BARTOW — Twenty-one years into a life sentence for murdering his wife, Leo Schofield was escorted into a Polk County courtroom Wednesday and given a chance to put on evidence to suggest another man murdered her.
Polk Circuit Judge Keith Spoto can order a new trial if he considers the new evidence strong enough that it could have changed the outcome of the 1989 trial.
The evidence includes fingerprints left by Jeremy Scott, a convicted murderer, that were found in Michelle Schofield's abandoned vehicle.
Scott, serving a life sentence for an unrelated murder, took the witness stand in shackles Wednesday afternoon and denied he killed Michelle Schofield.
"No sir, I did not,'' he said.
Earlier Wednesday, his girlfriend at that time, Jami Nelams, testified that Scott frequented the remote canal where Michelle's body was dumped.
"He was very violent and controlling,'' Nelams said, raising her face to show the judge her crooked jaw. "Jeremy hit me in the face with a baseball bat,'' she said, and punched her in the face and stomach "multiple times.''
She said he took her to the canal to have sex. "If I didn't want to have sex, he would choke me till I passed out,'' she testified.
Scott said he had not been violent with Nelams or anyone else — except for the murder he committed by cracking the skull of a man he was robbing and strangling him with a telephone cord.
No physical evidence connected Schofield to the 1987 murder of his wife, who was stabbed 26 times, her body dumped in a canal east of Lakeland. Her Mazda was found 7 miles away, with her blood and unidentified fingerprints inside.
A jury convicted Schofield of first-degree murder based on witnesses who said they had seen him hit Michelle in the past, and based on the testimony of neighbor Alice Scott (no relation to Jeremy Scott) who lived in a trailer across from the Schofields and said she saw Leo carry a "heavy object'' to their Mazda the night Michelle disappeared.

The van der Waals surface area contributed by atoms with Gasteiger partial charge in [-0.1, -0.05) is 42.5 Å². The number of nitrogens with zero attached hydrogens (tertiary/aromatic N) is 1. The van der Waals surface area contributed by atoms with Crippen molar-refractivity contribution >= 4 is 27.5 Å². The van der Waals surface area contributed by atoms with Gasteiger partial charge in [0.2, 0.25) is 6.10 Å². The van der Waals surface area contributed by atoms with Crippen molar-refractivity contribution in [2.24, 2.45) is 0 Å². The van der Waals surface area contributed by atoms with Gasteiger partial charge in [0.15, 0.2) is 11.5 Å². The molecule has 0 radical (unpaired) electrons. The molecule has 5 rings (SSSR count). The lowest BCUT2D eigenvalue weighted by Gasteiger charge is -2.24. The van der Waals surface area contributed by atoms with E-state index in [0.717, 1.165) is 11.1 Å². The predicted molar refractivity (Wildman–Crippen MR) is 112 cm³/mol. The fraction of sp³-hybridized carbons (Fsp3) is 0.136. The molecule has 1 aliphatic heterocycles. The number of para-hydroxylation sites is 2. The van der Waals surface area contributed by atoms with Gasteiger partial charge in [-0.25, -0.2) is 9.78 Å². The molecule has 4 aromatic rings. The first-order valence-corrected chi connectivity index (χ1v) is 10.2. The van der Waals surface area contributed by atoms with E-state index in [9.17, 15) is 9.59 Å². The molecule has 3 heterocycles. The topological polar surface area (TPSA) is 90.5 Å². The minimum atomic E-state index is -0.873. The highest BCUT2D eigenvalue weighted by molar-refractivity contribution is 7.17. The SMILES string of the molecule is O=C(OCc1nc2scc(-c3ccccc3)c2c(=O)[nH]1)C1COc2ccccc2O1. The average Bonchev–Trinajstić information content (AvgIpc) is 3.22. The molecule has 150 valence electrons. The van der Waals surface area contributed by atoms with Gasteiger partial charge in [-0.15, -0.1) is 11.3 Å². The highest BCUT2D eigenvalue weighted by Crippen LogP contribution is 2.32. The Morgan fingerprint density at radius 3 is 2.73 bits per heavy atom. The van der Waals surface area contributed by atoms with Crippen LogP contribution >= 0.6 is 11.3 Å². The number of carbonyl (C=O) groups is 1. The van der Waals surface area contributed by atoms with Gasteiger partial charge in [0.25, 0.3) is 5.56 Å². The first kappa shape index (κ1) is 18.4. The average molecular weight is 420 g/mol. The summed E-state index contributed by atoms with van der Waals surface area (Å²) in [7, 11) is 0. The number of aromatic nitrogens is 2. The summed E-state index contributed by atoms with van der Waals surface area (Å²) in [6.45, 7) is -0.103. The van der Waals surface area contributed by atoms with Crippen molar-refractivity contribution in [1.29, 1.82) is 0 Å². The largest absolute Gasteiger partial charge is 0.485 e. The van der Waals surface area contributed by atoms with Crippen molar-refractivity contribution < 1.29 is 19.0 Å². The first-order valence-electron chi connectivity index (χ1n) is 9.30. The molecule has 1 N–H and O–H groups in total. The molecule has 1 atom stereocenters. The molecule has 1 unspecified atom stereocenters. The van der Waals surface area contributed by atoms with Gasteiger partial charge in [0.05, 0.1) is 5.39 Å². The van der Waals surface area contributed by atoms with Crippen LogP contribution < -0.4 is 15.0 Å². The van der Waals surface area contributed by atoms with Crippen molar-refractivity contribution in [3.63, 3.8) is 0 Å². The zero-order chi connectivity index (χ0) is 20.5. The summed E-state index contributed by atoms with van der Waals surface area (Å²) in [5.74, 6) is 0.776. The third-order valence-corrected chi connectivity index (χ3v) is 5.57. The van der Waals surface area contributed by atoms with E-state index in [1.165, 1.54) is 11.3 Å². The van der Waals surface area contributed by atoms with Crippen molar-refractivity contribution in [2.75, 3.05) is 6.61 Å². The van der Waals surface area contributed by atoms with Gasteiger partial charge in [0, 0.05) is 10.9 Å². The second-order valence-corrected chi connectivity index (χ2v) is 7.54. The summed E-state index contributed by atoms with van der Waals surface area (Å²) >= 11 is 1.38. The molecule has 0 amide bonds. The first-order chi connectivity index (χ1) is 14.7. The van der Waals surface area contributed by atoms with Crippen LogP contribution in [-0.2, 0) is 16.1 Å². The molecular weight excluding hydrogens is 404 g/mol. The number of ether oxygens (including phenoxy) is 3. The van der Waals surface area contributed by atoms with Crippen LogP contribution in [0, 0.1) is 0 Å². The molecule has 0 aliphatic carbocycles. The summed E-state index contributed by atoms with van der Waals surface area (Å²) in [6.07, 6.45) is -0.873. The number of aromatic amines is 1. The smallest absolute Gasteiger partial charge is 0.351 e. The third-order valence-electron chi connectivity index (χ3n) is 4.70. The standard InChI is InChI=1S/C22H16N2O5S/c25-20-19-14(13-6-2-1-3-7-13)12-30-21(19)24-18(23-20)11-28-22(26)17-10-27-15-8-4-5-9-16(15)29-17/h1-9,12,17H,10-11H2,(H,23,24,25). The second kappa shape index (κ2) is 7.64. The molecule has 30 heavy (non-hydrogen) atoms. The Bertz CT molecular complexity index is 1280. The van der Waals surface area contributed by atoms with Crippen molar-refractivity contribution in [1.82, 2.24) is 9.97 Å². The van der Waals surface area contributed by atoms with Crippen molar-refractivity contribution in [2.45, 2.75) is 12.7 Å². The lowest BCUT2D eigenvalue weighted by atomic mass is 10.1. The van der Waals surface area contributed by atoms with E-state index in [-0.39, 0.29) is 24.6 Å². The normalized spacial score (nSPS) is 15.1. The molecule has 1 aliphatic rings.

In closing arguments at the 1989 trial, Schofield's defense attorney said that witness accounts of where Leo was the night Michelle died made it impossible for him to have killed her. No match had been made to the fingerprints in the Mazda, and Schofield's attorney asked the jurors, "Wouldn't you like to know who the fingerprints belong to?''
It wasn't until 2004, some 15 years after Schofield was convicted, that a fingerprint match was made: The prints belonged to Jeremy Scott, whose rap sheet dates to when he was 11 years old and includes armed robbery, assault and battery, plus murder.
In February 1987, when Michelle was murdered, Scott was 18 and sometimes lived with his grandmother in a trailer less than 2 miles from where Michelle's body was dumped in a canal.
Jeremy Scott told the judge Wednesday that his fingerprints must have been inside Michelle's Mazda because he stole the stereo from the vehicle. He said went to the canal where Michelle's body was dumped "only once.''
Under questioning by Schofield's attorney, Scott Cupp, Jeremy Scott conceded that he had been to the canal more than once, "both daytime and nighttime.''
He also was asked why Wednesday was the first time he offered the explanation that he stole speakers out of Michelle's car and that's how his fingerprints ended up inside. His reply: He didn't recognize the car in the photos of the outside. But then he saw photos of the inside of the vehicle and recognized it.
He also told the judge he didn't know anything about the location of his fingerprints in the car and that he had never met either of the Schofields.
But Cupp played a tape recording of a phone conversation of Scott talking to his grandmother from prison in which he told her that police said his fingerprints were on the glass window and on a piece of paper in the cargo area. He also told his grandmother he thought he had met Schofield.
The hearing is scheduled to conclude today; the original prosecutor, John Aguero, is expected to testify. The judge has not said when he will rule.
Meg Laughlin can be reached at firstname.lastname@example.org.